HURRY UP MT VENTOUX
By Ben Sherrat, Lifecycle Brighton
This was my golden opportunity to test the SL in anger, and as I rounded the last curve there it was, my summit of Le Mt Ventoux at about 1500m, a huge snow drift that stubbornly clung to the upper slopes. I was a little disappointed to say the least. For the last 55 minutes or so I had been kicking the SL up the slopes of this unforgiving mountain and I was getting into the swing of how well the bike went uphill. The acceleration when I kicked was unlike any recumbent I have ridden, if I felt I was running out of low gears all I had to do was to kick a bit and the thing shot up the hill, simple as that. I had prepared the bike with just 9 gears for ease of assembly on our "family" holiday and had figured (after testing up Ditchling Beacon) that a 60tooth chainring ought to do it coupled with a 11-32 cassette. I was able to take out a day from our base in southern Provence to do a quick blast up the Geant de Provence so I had one chance at a crack at the top and this was it.
Starting about 20k away from the base, the Ventoux is an impressive mass that looms up dominating the skyline for miles around, at 1909m it is a relentless climb once you are on the slopes, I chose the route up from Malaucene as it looks on the map to be a shorter steeper climb and I really wanted to blast apart the myth that Recumbents can't climb, also I would be returning the same way and there are a few long straights on that side of the mountain that would really let me fly on the Hurricane, if it handled well at speed!
I have owned Hurricanes since 1998 and have lavished them with top end bits and pieces but I have only ever achieved about 26lb as the lightest ever build, and at great cost. I have always maintained that the Hurricane is the best handling BIKE that I have ever ridden having really pushed the handling to its limits and beyond on several occasions. The Hurri has always rewarded me with razor sharp directional stability, the best braking in the business and a flickability that would put a Ducati to shame. It is a really compact little bike, and when pointed downhill turns into a Street Luge. I have been downhill at a shade under 60mph in favourable conditions in Dorset and the bike was solid as a rock at that speed. Ventoux is a bit of a different beast with smooth alpine roads and a slight altitude advantage. I wanted to see how the SL compared to its heavier stablemate both up and down hills. I am relieved to report that not only did it respond like a scalded cat to input from the pedals on the way up.
Once I was in Malaucene, the only way is up, on the lower slopes you can't see the mountain, just a beautifully smooth road heading upwards to the next hairpin in the sky, all you can do is sit in and grind and smile through gritted teeth as you pass other cyclists. Climbing on a recumbent is always regarded as being hard work and it can be, you are overcoming gravity! But, it is not really any harder than climbing on a roadbike with equivalent weight. There are advantages too, you are rigidly fixed in the seat, freeing up your heart to power your powerhouse quad muscles and not the complicated muscular feat of pulling on the bars and honking on the pedals. With a bit of practise you can lift your bum out of the seat to honk on a recumbent if you are suffering. I am convinced now that the SL allows you to climb like a roadie, putting pay to the myth once and for all. You just need to be trained to use your legs differently.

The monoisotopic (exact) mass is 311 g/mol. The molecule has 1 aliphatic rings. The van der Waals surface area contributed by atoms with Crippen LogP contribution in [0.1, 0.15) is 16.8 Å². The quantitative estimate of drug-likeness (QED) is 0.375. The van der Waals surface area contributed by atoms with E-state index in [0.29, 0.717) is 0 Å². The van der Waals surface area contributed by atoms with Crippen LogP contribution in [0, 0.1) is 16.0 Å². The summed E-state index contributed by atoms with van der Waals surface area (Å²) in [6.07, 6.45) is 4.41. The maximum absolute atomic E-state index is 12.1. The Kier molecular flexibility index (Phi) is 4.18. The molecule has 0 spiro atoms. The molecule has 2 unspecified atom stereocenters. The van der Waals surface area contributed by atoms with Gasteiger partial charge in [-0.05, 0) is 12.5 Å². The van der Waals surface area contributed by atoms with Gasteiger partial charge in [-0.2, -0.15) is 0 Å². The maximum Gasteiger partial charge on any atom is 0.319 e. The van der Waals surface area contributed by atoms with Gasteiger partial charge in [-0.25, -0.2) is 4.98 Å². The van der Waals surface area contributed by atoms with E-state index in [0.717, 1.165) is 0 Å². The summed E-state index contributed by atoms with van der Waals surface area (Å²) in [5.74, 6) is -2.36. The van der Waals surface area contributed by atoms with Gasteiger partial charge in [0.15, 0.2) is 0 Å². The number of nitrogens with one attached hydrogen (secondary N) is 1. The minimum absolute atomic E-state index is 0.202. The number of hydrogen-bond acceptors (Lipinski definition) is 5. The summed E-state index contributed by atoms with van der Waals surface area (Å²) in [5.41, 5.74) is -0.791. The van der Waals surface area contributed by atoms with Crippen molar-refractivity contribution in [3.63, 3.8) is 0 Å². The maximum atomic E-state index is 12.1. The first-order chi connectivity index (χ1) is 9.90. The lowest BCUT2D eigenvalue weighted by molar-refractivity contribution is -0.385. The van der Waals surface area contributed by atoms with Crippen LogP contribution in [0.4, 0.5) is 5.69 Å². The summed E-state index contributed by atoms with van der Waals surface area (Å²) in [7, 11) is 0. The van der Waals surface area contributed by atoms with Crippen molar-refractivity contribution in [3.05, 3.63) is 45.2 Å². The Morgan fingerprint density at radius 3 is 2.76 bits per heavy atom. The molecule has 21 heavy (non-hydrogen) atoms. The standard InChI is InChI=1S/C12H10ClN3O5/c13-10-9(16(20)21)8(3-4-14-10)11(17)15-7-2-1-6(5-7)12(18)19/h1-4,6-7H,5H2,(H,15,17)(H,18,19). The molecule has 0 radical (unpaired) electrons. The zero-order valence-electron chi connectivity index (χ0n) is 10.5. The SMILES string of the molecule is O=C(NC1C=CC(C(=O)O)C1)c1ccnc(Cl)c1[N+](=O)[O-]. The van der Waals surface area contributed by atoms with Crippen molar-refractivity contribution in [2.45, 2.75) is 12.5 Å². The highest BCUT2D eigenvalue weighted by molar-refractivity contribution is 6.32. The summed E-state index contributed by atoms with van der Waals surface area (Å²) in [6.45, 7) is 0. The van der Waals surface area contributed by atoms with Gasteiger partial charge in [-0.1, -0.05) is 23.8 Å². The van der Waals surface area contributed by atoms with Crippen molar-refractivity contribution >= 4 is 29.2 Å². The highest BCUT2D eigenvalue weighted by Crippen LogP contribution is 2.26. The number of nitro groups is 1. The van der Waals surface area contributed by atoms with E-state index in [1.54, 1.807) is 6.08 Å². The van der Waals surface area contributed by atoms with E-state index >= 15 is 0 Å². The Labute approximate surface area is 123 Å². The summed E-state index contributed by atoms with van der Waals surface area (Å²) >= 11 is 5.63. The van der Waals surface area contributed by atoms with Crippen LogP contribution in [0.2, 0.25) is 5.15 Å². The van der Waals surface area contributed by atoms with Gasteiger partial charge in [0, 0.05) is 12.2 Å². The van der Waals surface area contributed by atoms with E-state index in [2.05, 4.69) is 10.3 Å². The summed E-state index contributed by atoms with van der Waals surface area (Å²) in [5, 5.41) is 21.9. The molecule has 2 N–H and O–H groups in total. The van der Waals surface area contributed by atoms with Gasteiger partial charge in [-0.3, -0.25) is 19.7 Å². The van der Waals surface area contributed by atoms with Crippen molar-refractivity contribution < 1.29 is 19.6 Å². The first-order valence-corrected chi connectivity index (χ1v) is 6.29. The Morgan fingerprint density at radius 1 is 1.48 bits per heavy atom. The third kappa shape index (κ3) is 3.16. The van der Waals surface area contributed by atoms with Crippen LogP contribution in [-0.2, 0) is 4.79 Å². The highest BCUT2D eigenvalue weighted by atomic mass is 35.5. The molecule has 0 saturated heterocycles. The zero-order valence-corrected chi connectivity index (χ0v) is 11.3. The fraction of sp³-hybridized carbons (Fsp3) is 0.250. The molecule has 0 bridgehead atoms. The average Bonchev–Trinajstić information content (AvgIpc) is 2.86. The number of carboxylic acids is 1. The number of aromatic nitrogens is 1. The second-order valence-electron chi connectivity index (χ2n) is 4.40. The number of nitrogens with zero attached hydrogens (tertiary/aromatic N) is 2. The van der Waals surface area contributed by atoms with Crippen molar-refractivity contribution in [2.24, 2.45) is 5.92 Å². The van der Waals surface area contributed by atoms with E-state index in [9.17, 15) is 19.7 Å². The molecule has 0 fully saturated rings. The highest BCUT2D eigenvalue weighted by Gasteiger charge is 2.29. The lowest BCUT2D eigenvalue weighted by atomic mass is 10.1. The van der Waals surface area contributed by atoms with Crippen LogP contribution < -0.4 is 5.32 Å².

Anyway back to Ventoux, I had noticed that there were signs up saying that the road was closed up ahead at Mont Serein, though I was assured by an American cyclist in Malaucene that the road was passable by bike.Should have asked a local! I was slightly worried by the signs but carried on, bathed in sunshine, dancing on my back, up the mountain. Climbing on a recumbent allows you to see around you even though your heart is pounding in your ears, though it is important to stay focussed if you want to make good time. At about 1000m altitude I started to notice snow in the woods on the side of the road, this built up as I gained altitude until There were great drifts as tall as me. So, as I reached the Ski Station at Mont Serein and rounded the bend I saw the road swallowed up by snow several feet thick going off in the direction of the summit and that was the end of my climb at around 1500m. All that remained was a few photos and to point the bike down hill. Photo's done and I headed back down hill.
I clicked up through the gears as I headed down the 11% slope until I span out (after about 100m!) Then gravity kicked in, my world became the road in front of me, the bike seemed to accelerate like a motorbike way faster than I have ever been before, you hear of tour de France riders hitting 70mph plus down Ventoux and I think that I must have been close to that. I had a car following me that I left behind at 60mph! The bike just lapped it up, the cornering and handling were just like on my old hurricane, I lifted my hands off the bars at around 60 and it was fine, I was flying. The bike was fitted with Challenge's new lightweight braking system and this was severely tested at I hauled the bike down to tackle the hairpins on the lower slopes. They squealed like a banshee as the pads overheated and I stopped a couple of times and cooled the rims off in the snow. I think that for riding in the Alps I would have preferred Disc brakes and a 400gram penalty, just to allow for maximum speed on descending and later braking. It seemed to take seconds to get back down to the warmer air of Malaucene and the flatter surrounding countryside.
Despite being foiled by the snow, the Hurricane SL had more than proved that you could comfortably climb, fast if you want, on a recumbent. It was also a dream at speed, slicing off a third of the bikes weight has compromised nothing, it is the best handling bike that I have ever ridden.